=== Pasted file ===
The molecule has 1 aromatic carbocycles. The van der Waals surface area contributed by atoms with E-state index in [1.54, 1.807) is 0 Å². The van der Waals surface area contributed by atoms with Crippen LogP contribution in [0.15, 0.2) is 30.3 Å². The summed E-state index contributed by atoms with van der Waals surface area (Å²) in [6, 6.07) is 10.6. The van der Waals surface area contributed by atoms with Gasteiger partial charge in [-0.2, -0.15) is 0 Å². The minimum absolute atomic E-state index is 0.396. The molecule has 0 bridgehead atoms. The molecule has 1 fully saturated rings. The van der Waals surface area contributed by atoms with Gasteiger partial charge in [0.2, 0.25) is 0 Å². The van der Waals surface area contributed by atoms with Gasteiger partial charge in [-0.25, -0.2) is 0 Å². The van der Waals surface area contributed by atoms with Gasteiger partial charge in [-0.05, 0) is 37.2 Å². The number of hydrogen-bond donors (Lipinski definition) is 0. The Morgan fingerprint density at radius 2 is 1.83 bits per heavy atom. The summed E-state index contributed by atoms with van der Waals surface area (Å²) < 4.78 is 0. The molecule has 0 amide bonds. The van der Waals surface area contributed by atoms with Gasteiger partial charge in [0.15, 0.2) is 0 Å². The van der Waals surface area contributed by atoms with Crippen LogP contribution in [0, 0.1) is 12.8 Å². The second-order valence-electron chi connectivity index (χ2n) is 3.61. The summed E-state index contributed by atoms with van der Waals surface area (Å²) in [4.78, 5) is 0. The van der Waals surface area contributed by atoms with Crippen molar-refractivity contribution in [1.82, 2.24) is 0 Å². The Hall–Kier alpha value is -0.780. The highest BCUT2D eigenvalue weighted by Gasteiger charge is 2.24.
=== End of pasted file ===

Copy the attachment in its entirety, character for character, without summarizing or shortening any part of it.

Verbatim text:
The molecule has 1 aromatic carbocycles. The van der Waals surface area contributed by atoms with E-state index in [1.54, 1.807) is 0 Å². The van der Waals surface area contributed by atoms with Crippen LogP contribution in [0.15, 0.2) is 30.3 Å². The summed E-state index contributed by atoms with van der Waals surface area (Å²) in [6, 6.07) is 10.6. The van der Waals surface area contributed by atoms with Gasteiger partial charge in [-0.2, -0.15) is 0 Å². The minimum absolute atomic E-state index is 0.396. The molecule has 0 bridgehead atoms. The molecule has 1 fully saturated rings. The van der Waals surface area contributed by atoms with Gasteiger partial charge in [0.2, 0.25) is 0 Å². The van der Waals surface area contributed by atoms with Gasteiger partial charge in [-0.25, -0.2) is 0 Å². The van der Waals surface area contributed by atoms with Gasteiger partial charge in [-0.05, 0) is 37.2 Å². The number of hydrogen-bond donors (Lipinski definition) is 0. The Morgan fingerprint density at radius 2 is 1.83 bits per heavy atom. The summed E-state index contributed by atoms with van der Waals surface area (Å²) < 4.78 is 0. The molecule has 0 amide bonds. The van der Waals surface area contributed by atoms with Gasteiger partial charge in [0.15, 0.2) is 0 Å². The van der Waals surface area contributed by atoms with Crippen LogP contribution in [0, 0.1) is 12.8 Å². The second-order valence-electron chi connectivity index (χ2n) is 3.61. The summed E-state index contributed by atoms with van der Waals surface area (Å²) in [4.78, 5) is 0. The van der Waals surface area contributed by atoms with Crippen molar-refractivity contribution in [1.82, 2.24) is 0 Å². The Hall–Kier alpha value is -0.780. The highest BCUT2D eigenvalue weighted by Gasteiger charge is 2.24.